Such is Berman's view, but let us here recall that Ramadan is a tragic figure, which is to say, he is a man constrained by fate, his fate of being Tariq Ramadan, grandson of Hassan al-Banna, son of Said Ramadan, and, yes, brother of Hani Ramadan. What more could he do than suggest a moratorium? He could not simply state outright that stoning is wrong. That would contradict his salafi principles. The Qur'an itself may say nothing about stoning, but the hadith assuredly do and shariah mandates it. About stoning, Sarkozy may insist, "It's necessary to condemn it!" but Ramadan has no such luxury.

The Christian world, which perhaps includes 'post-Christian' Europe, can easily speak out against stoning by citing the words of Jesus in John 8:1-11:
[1] Jesus went unto the mount of Olives. [2] And early in the morning he came again into the temple, and all the people came unto him; and he sat down, and taught them. [3] And the scribes and Pharisees brought unto him a woman taken in adultery; and when they had set her in the midst, [4] They say unto him, Master, this woman was taken in adultery, in the very act. [5] Now Moses in the law commanded us, that such should be stoned: but what sayest thou? [6] This they said, tempting him, that they might have to accuse him. But Jesus stooped down, and with his finger wrote on the ground, as though he heard them not. [7] So when they continued asking him, he lifted up himself, and said unto them, He that is without sin among you, let him first cast a stone at her. [8] And again he stooped down, and wrote on the ground. [9] And they which heard it, being convicted by their own conscience, went out one by one, beginning at the eldest, even unto the last: and Jesus was left alone, and the woman standing in the midst. [10] When Jesus had lifted up himself, and saw none but the woman, he said unto her, Woman, where are those thine accusers? hath no man condemned thee? [11] She said, No man, Lord. And Jesus said unto her, Neither do I condemn thee: go, and sin no more. (King James Version)
That seems simple enough. Stoning is wrong, for Jesus said so. But things are not so simple. Aside from the somewhat troubling point that this passage in John 8 does not always appear in the ancient manuscripts of John 8 but sometimes elsewhere in John and in some Johannine texts not at all, Jesus himself does not in this passage speak out explicitly against stoning. Confronted by the Pharisees, who insist upon a religious opinion concerning the Mosaic law's penalty of stoning for adultery, Jesus evades answering directly. Rather than confirm or reject the Mosaic law upon this point, Jesus turns the issue upon those confronting him with the question by confronting them with a question, in effect asking them, "Which of you is worthy to judge?"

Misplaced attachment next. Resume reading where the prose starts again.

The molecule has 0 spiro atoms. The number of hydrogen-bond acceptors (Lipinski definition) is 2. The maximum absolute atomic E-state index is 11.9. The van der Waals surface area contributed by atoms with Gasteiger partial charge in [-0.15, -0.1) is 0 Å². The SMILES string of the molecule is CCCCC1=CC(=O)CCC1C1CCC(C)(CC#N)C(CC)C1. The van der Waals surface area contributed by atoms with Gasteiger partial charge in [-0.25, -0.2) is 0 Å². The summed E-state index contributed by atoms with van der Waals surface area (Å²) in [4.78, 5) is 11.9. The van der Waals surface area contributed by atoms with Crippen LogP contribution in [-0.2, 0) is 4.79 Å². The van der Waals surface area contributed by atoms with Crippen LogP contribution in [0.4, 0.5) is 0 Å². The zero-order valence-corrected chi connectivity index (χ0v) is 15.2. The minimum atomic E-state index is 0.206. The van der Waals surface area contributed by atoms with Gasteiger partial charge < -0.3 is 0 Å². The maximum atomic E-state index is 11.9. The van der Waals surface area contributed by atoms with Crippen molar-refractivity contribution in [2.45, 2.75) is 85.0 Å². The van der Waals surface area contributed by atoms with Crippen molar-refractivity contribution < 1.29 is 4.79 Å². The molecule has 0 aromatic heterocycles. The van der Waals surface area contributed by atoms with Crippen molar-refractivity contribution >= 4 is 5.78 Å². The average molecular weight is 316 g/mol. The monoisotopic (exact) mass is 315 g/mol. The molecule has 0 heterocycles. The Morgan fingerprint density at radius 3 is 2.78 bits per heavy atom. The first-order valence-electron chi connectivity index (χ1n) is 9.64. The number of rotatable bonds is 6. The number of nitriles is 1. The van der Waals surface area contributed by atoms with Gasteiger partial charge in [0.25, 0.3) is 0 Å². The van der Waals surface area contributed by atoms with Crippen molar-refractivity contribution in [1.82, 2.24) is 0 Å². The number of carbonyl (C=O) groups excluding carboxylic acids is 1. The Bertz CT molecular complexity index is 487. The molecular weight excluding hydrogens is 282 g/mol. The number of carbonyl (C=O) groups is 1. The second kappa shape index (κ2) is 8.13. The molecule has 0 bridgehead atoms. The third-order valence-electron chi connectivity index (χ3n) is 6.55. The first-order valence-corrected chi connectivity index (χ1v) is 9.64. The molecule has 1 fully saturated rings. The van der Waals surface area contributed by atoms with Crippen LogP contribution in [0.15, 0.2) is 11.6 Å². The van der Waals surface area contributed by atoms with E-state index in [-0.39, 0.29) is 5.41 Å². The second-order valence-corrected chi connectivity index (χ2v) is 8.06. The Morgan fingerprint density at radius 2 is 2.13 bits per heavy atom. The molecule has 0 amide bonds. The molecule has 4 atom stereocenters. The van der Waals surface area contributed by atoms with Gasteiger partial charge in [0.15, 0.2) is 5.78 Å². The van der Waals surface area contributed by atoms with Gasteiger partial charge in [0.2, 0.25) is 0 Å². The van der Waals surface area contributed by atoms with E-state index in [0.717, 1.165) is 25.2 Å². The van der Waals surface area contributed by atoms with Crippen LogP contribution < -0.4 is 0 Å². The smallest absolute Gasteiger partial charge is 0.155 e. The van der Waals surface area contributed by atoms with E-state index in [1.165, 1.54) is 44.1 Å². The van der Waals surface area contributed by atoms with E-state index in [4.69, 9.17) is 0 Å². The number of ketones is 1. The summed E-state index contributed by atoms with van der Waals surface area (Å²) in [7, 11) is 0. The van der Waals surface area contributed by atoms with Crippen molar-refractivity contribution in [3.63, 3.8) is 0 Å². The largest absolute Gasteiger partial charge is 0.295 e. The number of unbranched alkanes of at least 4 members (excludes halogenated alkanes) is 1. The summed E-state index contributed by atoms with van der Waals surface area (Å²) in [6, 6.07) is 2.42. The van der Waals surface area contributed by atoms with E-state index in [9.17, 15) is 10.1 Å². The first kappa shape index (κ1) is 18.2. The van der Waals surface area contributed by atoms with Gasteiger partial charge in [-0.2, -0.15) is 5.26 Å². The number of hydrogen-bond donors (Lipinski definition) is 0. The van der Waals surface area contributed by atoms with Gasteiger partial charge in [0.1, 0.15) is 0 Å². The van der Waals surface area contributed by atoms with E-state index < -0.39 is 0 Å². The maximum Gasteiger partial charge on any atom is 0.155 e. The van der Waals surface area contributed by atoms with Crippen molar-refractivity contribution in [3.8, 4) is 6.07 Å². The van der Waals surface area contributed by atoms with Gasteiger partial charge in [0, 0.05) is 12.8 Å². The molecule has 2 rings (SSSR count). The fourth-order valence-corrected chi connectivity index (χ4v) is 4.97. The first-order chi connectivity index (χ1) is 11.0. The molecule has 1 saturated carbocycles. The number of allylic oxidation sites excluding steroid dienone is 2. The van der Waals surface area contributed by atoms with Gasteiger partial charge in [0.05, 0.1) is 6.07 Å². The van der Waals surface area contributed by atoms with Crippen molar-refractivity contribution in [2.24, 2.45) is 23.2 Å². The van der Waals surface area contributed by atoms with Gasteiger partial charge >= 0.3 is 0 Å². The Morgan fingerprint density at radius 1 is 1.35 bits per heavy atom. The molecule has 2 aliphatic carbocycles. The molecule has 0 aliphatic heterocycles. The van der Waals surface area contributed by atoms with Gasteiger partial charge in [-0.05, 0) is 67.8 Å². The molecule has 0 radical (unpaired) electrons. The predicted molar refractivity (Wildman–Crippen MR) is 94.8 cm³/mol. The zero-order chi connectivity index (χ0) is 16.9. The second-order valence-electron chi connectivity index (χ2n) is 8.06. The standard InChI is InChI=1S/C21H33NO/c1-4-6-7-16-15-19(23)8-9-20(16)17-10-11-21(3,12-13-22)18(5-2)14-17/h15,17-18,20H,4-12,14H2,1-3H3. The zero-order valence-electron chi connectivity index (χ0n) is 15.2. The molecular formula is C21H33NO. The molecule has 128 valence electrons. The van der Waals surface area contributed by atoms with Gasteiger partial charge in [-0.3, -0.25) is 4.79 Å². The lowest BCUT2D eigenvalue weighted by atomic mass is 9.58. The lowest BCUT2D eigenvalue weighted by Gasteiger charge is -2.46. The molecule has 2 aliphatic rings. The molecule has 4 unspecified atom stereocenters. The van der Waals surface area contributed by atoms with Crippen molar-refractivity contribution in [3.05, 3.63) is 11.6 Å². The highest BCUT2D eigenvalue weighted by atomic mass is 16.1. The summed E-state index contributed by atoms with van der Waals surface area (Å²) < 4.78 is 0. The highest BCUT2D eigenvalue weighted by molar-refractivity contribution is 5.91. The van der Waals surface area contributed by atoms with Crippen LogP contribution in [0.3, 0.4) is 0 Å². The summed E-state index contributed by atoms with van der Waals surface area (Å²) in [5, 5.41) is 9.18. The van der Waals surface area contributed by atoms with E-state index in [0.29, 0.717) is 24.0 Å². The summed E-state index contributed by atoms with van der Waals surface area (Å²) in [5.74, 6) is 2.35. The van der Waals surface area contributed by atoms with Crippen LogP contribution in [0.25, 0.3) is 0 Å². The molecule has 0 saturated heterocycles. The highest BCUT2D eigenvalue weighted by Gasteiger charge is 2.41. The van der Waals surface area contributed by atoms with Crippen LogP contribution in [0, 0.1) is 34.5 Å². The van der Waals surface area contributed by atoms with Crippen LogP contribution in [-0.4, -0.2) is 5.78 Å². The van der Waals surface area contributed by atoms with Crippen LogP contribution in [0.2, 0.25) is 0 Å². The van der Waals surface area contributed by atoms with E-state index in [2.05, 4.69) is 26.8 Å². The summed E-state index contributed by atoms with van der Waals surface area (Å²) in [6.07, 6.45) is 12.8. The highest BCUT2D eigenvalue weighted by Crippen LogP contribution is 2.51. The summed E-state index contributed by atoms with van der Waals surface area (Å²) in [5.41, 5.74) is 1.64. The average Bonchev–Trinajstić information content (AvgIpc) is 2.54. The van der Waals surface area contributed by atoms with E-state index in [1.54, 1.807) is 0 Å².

One might say that Jesus was calling for a moratorium while we determine the answer to that question, somewhat as Ramadan could be doing, namely, calling for a moratorium while Muslims determine whether the Ummah is pure enough to enact the laws of Allah. And what of Sarkozy himself? He considers himself Catholic. The Church is, of course, against stoning ... but why? Is it wrong? Well, it didn't use to be wrong, back when Moses revealed the divine will, but it's 'wrong' now, though only because God instituted a new covenant. Well, thank God for that!

Unfortunately for Muslims, Allah returned them to an older covenant, an even harsher one with its strict, punitive laws of huddud. Ramadan, despite his moderation, cannot simply condemn these laws outright. At best, he can only ask for their suspension. Such is my tentative, generous view of Ramadan, but what does this bode for a European Islam if its outspoken spokesman cannot offer more than a moratorium?

What it bodes is not good.

Suppose such a moratorium were declared. How might pious Muslims see this? A moratorium could be either temporary or permanent. If the former, then we would soon be returned to the current, unbearable circumstances in which Muslims cannot openly oppose stoning. If the latter, then the entire apparatus of shariah would be called into question, for why shouldn't all of Muslim law be under a permanent moratorium, and in that case, with no Muslim submitting to Allah's laws, what could "Islam" -- the religion of submission to Allah -- possibly mean?

The best that the tragic Ramadan can offer would mean either nothing at all . . . or the death of Islam.

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At 3:47 PM, Anonymous Anonymous said...

I read the book and came away with the same feeling regarding Ramadan. Sarkozy was asking him to reject the teachings of his faith on a television show. By the same token i wish he had somehow showed more courage. I dont know how, but i wish he had found a way.

At 6:14 PM, Blogger Horace Jeffery Hodges said...

I think Ramadan's way was the moratorium . . . which satisfies no one.

Thanks for the comment.

Jeffery Hodges